The Labor Department released July numbers for consumer, producer, and import price inflation this week. The results were troubling. Consumer prices increased 3.6% compared to last year, producer prices increased by 7.6%, and import prices increased by a whopping 14%. Even the Federal Reserve’s preferred measure of inflation (core consumer price inflation, known as core CPI, which is inflation minus food and fuel) came in ahead of expectations. Core CPI increased by 1.8% over the last year. The Fed’s unspoken growth target for core CPI is 2%.
Because the Fed still believes inflation is contained, Mr. Bernanke recently pledged to hold interest rates near zero for another two years. The Fed’s rate commitment has pushed short- and intermediate-term Treasury yields below 1%. A five-year T-note now yields 0.92%—after adjusting for inflation of 3.6%, investors are losing money. The only Treasury security that even comes close to covering inflation is the long bond. Today, a 30-year Treasury security will pay you 3.57% in interest.
Should savers and retired investors take the Fed’s bait and invest in long bonds? Not when you have a Fed chairman with a money-printing habit and prominent economists such as Ken Rogoff, the former chief economist of the International Monetary Fund, calling for a “sustained burst of moderate inflation, say, 4–6% for several years.”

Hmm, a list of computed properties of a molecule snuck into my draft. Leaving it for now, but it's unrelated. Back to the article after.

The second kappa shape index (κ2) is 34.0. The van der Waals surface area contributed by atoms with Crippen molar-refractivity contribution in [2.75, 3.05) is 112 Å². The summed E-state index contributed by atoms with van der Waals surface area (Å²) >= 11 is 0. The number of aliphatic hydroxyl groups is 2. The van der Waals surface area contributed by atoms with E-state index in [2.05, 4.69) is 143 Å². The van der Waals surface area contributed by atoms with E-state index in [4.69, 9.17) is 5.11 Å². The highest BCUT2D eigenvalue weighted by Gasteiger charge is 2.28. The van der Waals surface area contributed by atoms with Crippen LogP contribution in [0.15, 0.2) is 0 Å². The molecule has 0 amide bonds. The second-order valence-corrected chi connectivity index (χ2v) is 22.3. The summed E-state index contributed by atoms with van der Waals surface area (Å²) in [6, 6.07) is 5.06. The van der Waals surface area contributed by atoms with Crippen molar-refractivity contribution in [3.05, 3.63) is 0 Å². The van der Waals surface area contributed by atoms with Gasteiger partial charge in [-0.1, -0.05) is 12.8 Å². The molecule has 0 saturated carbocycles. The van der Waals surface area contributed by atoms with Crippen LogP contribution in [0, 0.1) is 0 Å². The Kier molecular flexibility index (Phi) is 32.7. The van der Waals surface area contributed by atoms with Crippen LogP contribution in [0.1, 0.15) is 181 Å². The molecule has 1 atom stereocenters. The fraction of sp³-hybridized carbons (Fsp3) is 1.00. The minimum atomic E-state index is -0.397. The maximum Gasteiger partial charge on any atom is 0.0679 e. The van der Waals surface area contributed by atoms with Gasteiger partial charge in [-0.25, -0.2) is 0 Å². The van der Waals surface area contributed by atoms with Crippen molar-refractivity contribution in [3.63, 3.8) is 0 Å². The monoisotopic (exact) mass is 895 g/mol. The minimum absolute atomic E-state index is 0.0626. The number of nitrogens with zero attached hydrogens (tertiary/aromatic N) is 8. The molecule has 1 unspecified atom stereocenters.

Rogoff’s prescribed dosage of inflation would swiftly decimate a portfolio of long bonds. In the chart below, we show the buying power (as a percentage of initial value) of a hypothetical retired investor’s portfolio of 30-year Treasuries (at a 3.57% yield). We assume our retired investor draws 4% of the initial principal, adjusted for inflation annually.
In blue you can see the effects of Rogoff’s plan of 6% inflation, and in red are the effects of the Fed’s implied inflation target of 2%. In green is a zero-inflation environment.
Both the Fed’s and Rogoff’s plans offer little protection for investors’ wealth, but Rogoff’s plan strips retirees’ buying power at a rapid pace. After five years, Rogoff’s plan cuts the buying power of a portfolio of long bonds in half, and after 20 years the portfolio is depleted.
If you are in need of income, long bonds aren’t the place to look. In our monthly strategy reports, we help subscribers craft portfolios that offer a steady stream of income without the risk of a portfolio of long Treasuries.